Climate Change and Coral
On June 29 and 30, the International Conference on Climate Change and Coral Reef Conservation, organized by the Ministry of the Environment and Okinawa Prefecture with the support of OIST and the University of the Ryukyus, was held at the OIST campus. Government ministers and experts from 14 countries and regions, including the Maldives and Palau, gathered to discuss the impact of climate change, in particular on coral reef.
On the first day, a keynote address by Dr. Rajendra Pachauri, IPCC Chair, was given in the 500-seat OIST auditorium which was completely filled with attendees. Other events of the day included an entertaining conversation between Nobuteru Ishihara, Minister of the Environment, Shiro Wakui, Professor of Tokyo City University, and artist Eriko Imai. There was also a panel discussion, in which six experts exchanged opinions on how to keep islands in harmony with nature.
During the opening speech, Minister Ishihara said that the purpose of the conference was to “discuss issues that island nations face and to send a message to the world”, as he revealed the government’s initiative to extend comprehensive support to island nations by providing environmental solutions that capitalize on Japanese technology, human resources, and know-how. OIST President Dr. Jonathan Dorfan greeted the guests, saying, “I believe that knowledge creation is potentially the most powerful tool for providing solutions to the problems not only of climate change, but also energy supply, human health, shortages of food and water. Universities have the increasing obligation to engage in, and help solve, the problems that beset our global society.”
On the second day of the event, four parallel meetings took place, bringing 200 participants together to discuss “coral reef conservation”, “mitigation measures on climate change in islands”, “current status and prospects of ecotourism in coral reef islands”, and “adaptation to climate change”. The first section was joined by Professor Noriyuki Satoh from OIST, who discussed his latest study on coral genome. Prof. Satoh and his team spent two and half years decoding the genome of the coral, Acropora digitifera, and recently completed sequencing the genome of the symbiotic zooxanthella, Symbiodinium minutum. Prof. Satoh said the comparative study of genomes of corals in different locations and how each coral responds to changes in water temperature may play a significant role in coral conservation.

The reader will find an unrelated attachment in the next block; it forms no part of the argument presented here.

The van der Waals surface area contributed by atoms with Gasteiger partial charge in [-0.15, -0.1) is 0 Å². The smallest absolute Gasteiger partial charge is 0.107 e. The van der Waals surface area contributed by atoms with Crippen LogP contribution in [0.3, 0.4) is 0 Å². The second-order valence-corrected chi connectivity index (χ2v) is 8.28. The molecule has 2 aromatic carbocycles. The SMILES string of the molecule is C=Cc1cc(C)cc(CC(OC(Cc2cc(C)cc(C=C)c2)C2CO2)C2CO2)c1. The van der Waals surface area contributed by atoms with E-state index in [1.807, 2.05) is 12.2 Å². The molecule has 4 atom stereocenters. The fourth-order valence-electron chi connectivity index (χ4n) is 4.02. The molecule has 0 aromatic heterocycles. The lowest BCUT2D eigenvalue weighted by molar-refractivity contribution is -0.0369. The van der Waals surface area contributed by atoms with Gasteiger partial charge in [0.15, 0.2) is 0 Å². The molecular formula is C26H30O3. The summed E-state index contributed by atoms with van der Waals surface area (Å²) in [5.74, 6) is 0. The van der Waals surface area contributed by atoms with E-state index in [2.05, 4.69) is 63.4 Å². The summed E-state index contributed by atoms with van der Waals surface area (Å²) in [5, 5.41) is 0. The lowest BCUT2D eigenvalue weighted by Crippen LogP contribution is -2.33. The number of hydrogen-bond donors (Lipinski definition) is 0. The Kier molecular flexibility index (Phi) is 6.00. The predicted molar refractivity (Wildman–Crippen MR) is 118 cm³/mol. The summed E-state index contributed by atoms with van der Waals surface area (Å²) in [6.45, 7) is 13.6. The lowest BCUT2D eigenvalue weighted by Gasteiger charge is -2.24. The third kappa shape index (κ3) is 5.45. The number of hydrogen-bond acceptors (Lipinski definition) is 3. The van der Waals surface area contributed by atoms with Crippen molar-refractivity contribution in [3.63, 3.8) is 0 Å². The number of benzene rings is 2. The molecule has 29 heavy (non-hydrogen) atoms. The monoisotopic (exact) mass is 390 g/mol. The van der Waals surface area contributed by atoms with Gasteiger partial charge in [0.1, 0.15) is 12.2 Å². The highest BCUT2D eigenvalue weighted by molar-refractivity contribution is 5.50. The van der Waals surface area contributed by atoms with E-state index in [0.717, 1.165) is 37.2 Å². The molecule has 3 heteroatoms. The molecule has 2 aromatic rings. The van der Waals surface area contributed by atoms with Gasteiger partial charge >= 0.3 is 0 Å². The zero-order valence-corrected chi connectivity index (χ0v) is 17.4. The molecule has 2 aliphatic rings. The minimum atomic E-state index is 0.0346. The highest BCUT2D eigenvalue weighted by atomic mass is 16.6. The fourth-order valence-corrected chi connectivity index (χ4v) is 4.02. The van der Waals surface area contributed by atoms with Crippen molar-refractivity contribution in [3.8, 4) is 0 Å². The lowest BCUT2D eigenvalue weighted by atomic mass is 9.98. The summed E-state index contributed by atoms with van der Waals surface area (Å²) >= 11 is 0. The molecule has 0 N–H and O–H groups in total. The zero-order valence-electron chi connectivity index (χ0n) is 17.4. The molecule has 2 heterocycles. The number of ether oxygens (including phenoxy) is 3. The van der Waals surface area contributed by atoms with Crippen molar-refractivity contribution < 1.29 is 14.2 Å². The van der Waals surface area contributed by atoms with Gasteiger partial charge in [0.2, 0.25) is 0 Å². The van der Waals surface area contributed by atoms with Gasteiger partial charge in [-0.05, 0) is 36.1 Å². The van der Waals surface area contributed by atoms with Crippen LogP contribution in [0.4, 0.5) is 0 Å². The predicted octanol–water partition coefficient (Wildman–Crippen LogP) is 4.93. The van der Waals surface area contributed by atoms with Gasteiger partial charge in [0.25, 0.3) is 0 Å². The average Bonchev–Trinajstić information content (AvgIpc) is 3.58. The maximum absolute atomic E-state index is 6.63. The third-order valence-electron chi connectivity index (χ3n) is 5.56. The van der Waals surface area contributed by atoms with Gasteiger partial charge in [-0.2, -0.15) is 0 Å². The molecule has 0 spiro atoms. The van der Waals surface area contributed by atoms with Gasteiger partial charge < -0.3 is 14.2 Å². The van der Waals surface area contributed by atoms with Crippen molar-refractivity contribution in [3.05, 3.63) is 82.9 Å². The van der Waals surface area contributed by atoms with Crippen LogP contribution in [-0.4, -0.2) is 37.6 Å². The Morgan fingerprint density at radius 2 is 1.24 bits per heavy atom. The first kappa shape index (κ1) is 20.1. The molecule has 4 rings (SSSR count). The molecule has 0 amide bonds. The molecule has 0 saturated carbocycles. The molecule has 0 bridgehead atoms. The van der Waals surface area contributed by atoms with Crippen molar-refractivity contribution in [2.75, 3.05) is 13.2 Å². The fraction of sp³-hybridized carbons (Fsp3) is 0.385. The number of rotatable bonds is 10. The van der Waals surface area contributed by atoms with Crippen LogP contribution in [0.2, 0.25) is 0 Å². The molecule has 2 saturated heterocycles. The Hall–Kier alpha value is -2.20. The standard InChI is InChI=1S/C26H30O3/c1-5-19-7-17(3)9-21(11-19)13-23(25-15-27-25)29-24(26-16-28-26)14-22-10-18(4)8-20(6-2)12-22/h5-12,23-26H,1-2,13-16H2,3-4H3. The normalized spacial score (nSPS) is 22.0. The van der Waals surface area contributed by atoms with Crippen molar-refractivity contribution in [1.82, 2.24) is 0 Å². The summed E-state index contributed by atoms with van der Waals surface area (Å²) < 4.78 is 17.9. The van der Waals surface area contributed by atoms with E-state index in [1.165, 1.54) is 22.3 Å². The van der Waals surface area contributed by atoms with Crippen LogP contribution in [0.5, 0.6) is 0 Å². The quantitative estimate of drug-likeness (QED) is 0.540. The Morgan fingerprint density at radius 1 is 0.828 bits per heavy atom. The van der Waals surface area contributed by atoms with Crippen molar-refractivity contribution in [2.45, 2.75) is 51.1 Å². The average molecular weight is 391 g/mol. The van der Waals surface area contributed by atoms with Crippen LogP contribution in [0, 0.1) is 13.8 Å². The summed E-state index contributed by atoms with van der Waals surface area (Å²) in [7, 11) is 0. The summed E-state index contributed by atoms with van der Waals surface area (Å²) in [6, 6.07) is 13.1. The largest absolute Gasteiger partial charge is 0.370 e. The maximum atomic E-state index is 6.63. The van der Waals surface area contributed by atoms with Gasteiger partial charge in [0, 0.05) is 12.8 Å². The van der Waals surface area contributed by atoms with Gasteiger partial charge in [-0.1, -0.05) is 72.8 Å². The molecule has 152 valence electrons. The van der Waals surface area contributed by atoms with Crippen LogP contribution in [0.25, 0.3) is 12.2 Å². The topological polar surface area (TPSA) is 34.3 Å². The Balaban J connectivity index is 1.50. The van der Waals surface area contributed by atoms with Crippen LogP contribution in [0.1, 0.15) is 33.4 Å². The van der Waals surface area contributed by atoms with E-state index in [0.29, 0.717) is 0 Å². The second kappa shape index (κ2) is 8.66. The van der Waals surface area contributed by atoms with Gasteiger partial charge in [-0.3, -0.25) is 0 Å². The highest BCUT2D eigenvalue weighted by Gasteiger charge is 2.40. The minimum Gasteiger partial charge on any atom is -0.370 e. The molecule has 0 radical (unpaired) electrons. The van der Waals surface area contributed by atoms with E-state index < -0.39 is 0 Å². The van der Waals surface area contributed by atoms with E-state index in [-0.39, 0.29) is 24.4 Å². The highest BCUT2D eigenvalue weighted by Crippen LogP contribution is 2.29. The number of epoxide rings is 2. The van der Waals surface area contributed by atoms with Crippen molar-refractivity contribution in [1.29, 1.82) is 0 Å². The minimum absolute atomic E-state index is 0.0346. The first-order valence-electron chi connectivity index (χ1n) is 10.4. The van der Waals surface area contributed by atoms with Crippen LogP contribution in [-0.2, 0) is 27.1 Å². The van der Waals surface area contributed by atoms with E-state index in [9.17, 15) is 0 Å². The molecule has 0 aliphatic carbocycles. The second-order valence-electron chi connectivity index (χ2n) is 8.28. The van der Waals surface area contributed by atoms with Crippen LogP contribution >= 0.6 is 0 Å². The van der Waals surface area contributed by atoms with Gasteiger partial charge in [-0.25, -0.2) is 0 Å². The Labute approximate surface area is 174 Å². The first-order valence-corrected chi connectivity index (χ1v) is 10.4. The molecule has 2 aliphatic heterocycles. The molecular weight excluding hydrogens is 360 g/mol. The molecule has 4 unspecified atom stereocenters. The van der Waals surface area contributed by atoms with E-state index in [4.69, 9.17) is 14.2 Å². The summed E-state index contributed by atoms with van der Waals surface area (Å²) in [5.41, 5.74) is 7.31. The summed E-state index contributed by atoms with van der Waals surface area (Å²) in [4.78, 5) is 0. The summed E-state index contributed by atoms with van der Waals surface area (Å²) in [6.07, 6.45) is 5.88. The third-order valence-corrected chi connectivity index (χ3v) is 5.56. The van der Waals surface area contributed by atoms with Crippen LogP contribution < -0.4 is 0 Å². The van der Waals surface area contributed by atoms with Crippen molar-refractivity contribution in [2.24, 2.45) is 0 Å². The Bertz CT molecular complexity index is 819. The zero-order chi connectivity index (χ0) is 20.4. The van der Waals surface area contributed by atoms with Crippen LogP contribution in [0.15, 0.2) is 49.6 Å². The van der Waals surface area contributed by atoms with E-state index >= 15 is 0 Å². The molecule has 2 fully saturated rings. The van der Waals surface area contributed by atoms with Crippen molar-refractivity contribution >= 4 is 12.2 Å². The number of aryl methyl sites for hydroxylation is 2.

In an interview, Mariyam Shakeela, Minister of Environment and Energy of the Republic of Maldives, said, “The conference has been momentous since mitigation of global warming and coral conservation are concurrently discussed with all people considered.” She added, “Japan has provided great support to the Maldives, including construction of concrete protective seawalls in Maldives’ capital Male. The agreement to use the Joint Crediting Mechanism (JCM)* will further strengthen the relationship between the two nations.”
In the closing session, Ryutaro Yatsu, Vice-Minister for Global Environmental Affairs, stated that Japan and other island nations should work together to address environmental issues unique to islands. He expressed his hope to continue having future conferences like this one in Okinawa every year. Yoshiko Tahara, one of the participants, who was born near Saipan during the war, remarked, “I am glad that I participated in the event. It is a great thing that all the island nations work together.”
* Joint Crediting Mechanism (JCM): A new mechanism being established by the Ministry of Environment to appropriately evaluate Japan’s contributions to CO2 emission reduction in other countries.